Imagine a shake-down on Ellis Island: Dirt-poor immigrants, freshly arrived after a hazardous voyage across the Atlantic, thousands of miles away from the only homes they've ever known, are queuing in line when a cop or immigration officer stops them.
"What you got there, huh? That watch -- gimme that! What's that there, a gold necklace? I don't care if it's a family heirloom, hand it over. You want to be an American, don't you?"
Messed up, right?
That's essentially what's happening in Denmark now, after legislators passed a law giving authorities the legal right to seize cash and valuables from Syrian refugees seeking asylum in the Nordic country.
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Welcome to Denmark! Take the shirt off your back and place it in the collection box, please!
Denmark says the new law is necessary to help defray the cost of absorbing refugees. The truth is a little more complicated.
Denmark is not an ideal destination for people fleeing war-torn regions. That's because Danish policies and actions have made it clear refugees aren't welcome, much to the chagrin of European neighbors doing all they can to share the burden of a very real humanitarian crisis.
But just in case it wasn't clear, Danish authorities want to make sure refugees know they'll have a difficult time in their country: In September, Denmark's government took out ads in Lebanese newspapers, the Washington Post reported, essentially warning refugees to stay out. The ads warned that refugees who try to settle in Denmark won't be able to send for their families for a year, that social benefits would be cut by half, and refugees who are not granted asylum will be swiftly booted out of the country.
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Denmark also stopped all trains that connect the country to continental Europe via Germany, the Post reported, to make it more difficult for refugees to reach Danish territory. As the Post noted, most of those refugees are just trying to pass through and make it to Sweden, which has been more welcoming. The Danish aren't willing to help them, and refugees trying to make the last leg of their journey have to walk to the border.
In response to criticism, Danish leaders clarified that they won't take family heirlooms and items with sentimental value from refugees -- except when they will.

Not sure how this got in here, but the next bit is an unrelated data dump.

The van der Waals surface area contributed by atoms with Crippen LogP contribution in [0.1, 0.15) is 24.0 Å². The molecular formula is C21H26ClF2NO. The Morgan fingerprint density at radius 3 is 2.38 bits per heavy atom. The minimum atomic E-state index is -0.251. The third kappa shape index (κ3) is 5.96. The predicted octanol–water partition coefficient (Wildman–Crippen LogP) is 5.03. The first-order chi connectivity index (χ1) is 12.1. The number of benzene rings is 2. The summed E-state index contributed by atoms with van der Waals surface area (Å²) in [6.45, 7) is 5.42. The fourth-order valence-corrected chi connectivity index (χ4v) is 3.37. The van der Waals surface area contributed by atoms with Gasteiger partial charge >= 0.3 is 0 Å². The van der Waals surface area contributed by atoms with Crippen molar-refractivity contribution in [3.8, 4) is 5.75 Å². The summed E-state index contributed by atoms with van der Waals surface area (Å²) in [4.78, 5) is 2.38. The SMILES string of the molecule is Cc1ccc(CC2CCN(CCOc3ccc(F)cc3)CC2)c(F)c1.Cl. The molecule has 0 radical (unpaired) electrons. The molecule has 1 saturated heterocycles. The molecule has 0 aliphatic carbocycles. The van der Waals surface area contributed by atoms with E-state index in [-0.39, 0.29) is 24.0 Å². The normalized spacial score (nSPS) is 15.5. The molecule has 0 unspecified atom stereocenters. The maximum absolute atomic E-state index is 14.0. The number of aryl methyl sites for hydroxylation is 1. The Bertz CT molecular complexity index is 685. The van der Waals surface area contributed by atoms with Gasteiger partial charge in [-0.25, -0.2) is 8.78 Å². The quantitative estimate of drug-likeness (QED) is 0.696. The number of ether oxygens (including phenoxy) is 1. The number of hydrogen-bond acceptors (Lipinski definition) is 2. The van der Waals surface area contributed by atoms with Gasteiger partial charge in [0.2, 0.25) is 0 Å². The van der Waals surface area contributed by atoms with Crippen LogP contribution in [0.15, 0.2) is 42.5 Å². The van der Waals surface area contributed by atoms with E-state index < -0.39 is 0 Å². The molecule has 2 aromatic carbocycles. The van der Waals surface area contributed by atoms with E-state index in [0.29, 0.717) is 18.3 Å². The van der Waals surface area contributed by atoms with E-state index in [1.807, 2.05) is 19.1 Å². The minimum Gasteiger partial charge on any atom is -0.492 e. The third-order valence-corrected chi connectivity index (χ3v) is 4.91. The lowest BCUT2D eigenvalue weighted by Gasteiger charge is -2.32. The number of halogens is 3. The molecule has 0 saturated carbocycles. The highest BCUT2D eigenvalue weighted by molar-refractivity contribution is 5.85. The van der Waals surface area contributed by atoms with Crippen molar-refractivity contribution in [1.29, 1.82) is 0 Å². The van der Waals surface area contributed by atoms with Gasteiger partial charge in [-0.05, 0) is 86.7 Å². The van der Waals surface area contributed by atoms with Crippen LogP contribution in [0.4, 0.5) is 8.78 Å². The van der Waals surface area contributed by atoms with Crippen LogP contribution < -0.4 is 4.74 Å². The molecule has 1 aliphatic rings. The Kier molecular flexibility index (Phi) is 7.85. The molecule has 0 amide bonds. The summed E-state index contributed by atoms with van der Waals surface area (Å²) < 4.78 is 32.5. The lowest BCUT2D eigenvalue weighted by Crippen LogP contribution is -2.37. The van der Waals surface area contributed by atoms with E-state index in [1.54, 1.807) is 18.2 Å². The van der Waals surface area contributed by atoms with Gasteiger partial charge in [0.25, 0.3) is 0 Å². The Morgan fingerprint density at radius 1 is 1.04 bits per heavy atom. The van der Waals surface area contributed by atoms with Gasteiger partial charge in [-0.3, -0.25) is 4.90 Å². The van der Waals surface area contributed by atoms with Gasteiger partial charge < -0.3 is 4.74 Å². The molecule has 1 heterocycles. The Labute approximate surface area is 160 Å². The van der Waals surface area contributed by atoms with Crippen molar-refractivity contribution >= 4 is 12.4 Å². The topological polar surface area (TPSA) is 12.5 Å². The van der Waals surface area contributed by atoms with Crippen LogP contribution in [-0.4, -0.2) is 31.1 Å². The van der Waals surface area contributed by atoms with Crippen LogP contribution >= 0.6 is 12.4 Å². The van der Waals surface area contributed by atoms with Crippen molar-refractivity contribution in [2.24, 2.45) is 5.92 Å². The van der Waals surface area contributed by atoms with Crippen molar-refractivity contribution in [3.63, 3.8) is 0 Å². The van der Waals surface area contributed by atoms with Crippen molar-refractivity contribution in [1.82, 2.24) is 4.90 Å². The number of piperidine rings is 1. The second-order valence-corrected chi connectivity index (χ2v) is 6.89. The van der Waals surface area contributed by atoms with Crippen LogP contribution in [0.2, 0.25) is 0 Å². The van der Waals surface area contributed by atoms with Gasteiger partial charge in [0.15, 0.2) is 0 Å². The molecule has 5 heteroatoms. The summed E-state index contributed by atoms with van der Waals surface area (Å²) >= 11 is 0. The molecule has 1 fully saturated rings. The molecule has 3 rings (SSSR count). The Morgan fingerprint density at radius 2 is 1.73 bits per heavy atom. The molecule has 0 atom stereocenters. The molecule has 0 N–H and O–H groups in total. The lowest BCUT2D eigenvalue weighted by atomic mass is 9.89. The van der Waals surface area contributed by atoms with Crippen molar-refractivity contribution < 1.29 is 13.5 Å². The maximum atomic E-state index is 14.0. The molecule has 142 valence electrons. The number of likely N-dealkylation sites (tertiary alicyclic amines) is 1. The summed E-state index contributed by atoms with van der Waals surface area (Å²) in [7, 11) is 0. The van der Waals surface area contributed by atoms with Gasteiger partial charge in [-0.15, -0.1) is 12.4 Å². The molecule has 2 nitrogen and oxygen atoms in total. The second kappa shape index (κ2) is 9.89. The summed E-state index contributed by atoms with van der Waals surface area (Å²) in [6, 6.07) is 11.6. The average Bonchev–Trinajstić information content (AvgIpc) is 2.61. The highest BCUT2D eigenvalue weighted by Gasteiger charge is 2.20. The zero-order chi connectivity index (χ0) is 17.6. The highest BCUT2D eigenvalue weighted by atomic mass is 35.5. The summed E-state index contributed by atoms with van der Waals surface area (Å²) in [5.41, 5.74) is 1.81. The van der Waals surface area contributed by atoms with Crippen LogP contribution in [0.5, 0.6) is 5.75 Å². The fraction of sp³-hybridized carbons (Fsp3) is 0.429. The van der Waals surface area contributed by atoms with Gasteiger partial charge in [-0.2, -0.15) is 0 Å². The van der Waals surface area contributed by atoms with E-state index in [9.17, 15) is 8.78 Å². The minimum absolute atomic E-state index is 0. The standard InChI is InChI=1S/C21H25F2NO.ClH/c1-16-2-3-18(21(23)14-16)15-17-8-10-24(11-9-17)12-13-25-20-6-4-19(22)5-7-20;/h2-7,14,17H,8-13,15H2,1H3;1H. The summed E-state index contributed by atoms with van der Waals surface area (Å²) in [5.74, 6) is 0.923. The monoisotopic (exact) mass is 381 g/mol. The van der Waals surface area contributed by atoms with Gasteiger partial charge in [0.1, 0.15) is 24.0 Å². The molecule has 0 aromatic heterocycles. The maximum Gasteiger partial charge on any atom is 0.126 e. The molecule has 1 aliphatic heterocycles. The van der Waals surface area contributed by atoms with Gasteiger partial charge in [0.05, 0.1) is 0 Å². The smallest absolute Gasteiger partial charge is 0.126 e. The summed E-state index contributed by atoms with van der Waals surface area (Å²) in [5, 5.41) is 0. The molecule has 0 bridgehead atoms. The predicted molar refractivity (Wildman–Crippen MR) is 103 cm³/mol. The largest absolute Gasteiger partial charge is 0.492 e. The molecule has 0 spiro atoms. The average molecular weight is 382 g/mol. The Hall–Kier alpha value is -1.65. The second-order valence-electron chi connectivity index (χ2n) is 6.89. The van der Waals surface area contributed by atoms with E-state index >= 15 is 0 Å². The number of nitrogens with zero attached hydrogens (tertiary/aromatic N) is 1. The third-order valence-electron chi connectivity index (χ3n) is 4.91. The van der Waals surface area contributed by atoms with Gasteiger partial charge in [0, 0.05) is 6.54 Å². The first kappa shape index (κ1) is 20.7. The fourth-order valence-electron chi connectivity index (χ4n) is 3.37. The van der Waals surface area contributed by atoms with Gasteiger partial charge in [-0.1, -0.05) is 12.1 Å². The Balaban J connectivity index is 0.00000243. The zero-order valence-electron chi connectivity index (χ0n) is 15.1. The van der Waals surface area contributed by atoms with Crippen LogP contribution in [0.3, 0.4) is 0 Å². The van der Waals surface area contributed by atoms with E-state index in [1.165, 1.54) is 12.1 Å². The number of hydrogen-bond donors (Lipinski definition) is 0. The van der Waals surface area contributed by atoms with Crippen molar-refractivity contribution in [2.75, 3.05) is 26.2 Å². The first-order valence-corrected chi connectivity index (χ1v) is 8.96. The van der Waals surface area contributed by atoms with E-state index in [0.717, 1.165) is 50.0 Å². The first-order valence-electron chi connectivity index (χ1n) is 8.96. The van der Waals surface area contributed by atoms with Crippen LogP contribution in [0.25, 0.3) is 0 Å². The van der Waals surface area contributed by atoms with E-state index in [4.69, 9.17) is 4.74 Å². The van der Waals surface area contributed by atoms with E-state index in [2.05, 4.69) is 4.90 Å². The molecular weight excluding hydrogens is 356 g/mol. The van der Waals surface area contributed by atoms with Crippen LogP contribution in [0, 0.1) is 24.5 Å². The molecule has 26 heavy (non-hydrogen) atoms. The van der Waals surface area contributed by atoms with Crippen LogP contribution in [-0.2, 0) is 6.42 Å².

"It is explicitly mentioned in the bill before Parliament that the new rule on seizure will only apply to assets of a considerable value," the Danish government explained in a statement. "Thus, foreigners will always be able to keep assets which are necessary to maintain a modest standard of living, e.g. watches and mobile phones. In other words, the general principle of a minimum amount exempt from execution also applies in this context.
"Furthermore, assets which have a certain personal, sentimental value to a foreigner will not, as a main rule, be seized unless they have considerable value. "
Let's be honest here: Syrian refugees aren't carrying 50-inch flat screens on their backs. They're not rolling up to Denmark in $60,000 Escalades, flashing bling, with cases of priceless artworks in the trunk. These are people who already had little before their country was devastated by a brutal civil war. Many of them left in a hurry, without time to take everything that was important to them. And almost all of them were forced to leave valuables at home, knowing they couldn't take what they couldn't carry.
Now the Danish want to strip them of what little they have, even if they're only passing through to more welcoming Sweden. The new law could fuel fear and xenophobia, U.N. leaders said, leading other countries to consider similar measures. Switzerland, another nation that enjoys high living standards and wealth, is similarly seizing assets from freshly-arrived refugees, according to the Guardian.
"People who have suffered tremendously, who have escaped war and conflict, who've literally walked hundreds of kilometres if not more and put their lives at risk by crossing the Mediterranean should be treated with compassion and respect, and within their full rights as refugees," said Stephane Dujarric, a spokeswoman for U.N. Secretary-General Ban Ki-moon.
Shame on Denmark.